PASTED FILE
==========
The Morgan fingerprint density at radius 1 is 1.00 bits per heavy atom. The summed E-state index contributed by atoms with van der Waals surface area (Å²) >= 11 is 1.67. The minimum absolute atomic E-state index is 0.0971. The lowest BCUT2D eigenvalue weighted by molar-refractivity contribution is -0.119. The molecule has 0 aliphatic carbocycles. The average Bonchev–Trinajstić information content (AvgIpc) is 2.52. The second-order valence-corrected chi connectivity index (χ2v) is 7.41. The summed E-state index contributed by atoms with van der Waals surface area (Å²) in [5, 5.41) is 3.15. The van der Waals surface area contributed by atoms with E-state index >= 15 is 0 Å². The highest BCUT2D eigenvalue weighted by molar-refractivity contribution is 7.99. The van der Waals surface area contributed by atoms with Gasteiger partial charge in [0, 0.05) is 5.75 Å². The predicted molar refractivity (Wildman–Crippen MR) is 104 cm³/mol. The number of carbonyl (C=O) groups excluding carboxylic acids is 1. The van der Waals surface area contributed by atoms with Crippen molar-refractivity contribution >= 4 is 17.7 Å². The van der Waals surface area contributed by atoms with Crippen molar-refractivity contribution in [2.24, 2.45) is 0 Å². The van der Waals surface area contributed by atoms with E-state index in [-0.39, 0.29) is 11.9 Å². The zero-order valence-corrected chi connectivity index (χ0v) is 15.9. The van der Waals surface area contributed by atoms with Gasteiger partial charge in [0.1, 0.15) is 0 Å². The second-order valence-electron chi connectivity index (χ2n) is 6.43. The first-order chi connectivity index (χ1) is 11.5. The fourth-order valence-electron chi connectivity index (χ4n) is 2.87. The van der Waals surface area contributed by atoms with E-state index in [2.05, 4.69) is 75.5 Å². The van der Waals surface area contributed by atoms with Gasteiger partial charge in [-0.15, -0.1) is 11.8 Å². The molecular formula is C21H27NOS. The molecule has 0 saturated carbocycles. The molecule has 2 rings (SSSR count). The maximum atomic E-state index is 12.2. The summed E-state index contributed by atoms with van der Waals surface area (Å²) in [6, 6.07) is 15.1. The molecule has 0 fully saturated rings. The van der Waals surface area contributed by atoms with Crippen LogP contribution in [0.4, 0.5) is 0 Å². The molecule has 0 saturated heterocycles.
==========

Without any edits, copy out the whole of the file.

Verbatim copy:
The Morgan fingerprint density at radius 1 is 1.00 bits per heavy atom. The summed E-state index contributed by atoms with van der Waals surface area (Å²) >= 11 is 1.67. The minimum absolute atomic E-state index is 0.0971. The lowest BCUT2D eigenvalue weighted by molar-refractivity contribution is -0.119. The molecule has 0 aliphatic carbocycles. The average Bonchev–Trinajstić information content (AvgIpc) is 2.52. The second-order valence-corrected chi connectivity index (χ2v) is 7.41. The summed E-state index contributed by atoms with van der Waals surface area (Å²) in [5, 5.41) is 3.15. The van der Waals surface area contributed by atoms with E-state index >= 15 is 0 Å². The highest BCUT2D eigenvalue weighted by molar-refractivity contribution is 7.99. The van der Waals surface area contributed by atoms with Gasteiger partial charge in [0, 0.05) is 5.75 Å². The predicted molar refractivity (Wildman–Crippen MR) is 104 cm³/mol. The number of carbonyl (C=O) groups excluding carboxylic acids is 1. The van der Waals surface area contributed by atoms with Crippen molar-refractivity contribution >= 4 is 17.7 Å². The van der Waals surface area contributed by atoms with Crippen molar-refractivity contribution in [2.24, 2.45) is 0 Å². The van der Waals surface area contributed by atoms with E-state index in [-0.39, 0.29) is 11.9 Å². The zero-order valence-corrected chi connectivity index (χ0v) is 15.9. The van der Waals surface area contributed by atoms with Gasteiger partial charge in [0.1, 0.15) is 0 Å². The second-order valence-electron chi connectivity index (χ2n) is 6.43. The first-order chi connectivity index (χ1) is 11.5. The fourth-order valence-electron chi connectivity index (χ4n) is 2.87. The van der Waals surface area contributed by atoms with E-state index in [2.05, 4.69) is 75.5 Å². The van der Waals surface area contributed by atoms with Gasteiger partial charge in [-0.15, -0.1) is 11.8 Å². The molecular formula is C21H27NOS. The molecule has 0 saturated carbocycles. The molecule has 2 rings (SSSR count). The maximum atomic E-state index is 12.2. The summed E-state index contributed by atoms with van der Waals surface area (Å²) in [6, 6.07) is 15.1. The molecule has 0 fully saturated rings. The van der Waals surface area contributed by atoms with Crippen LogP contribution in [0.4, 0.5) is 0 Å². The molecule has 0 saturated heterocycles.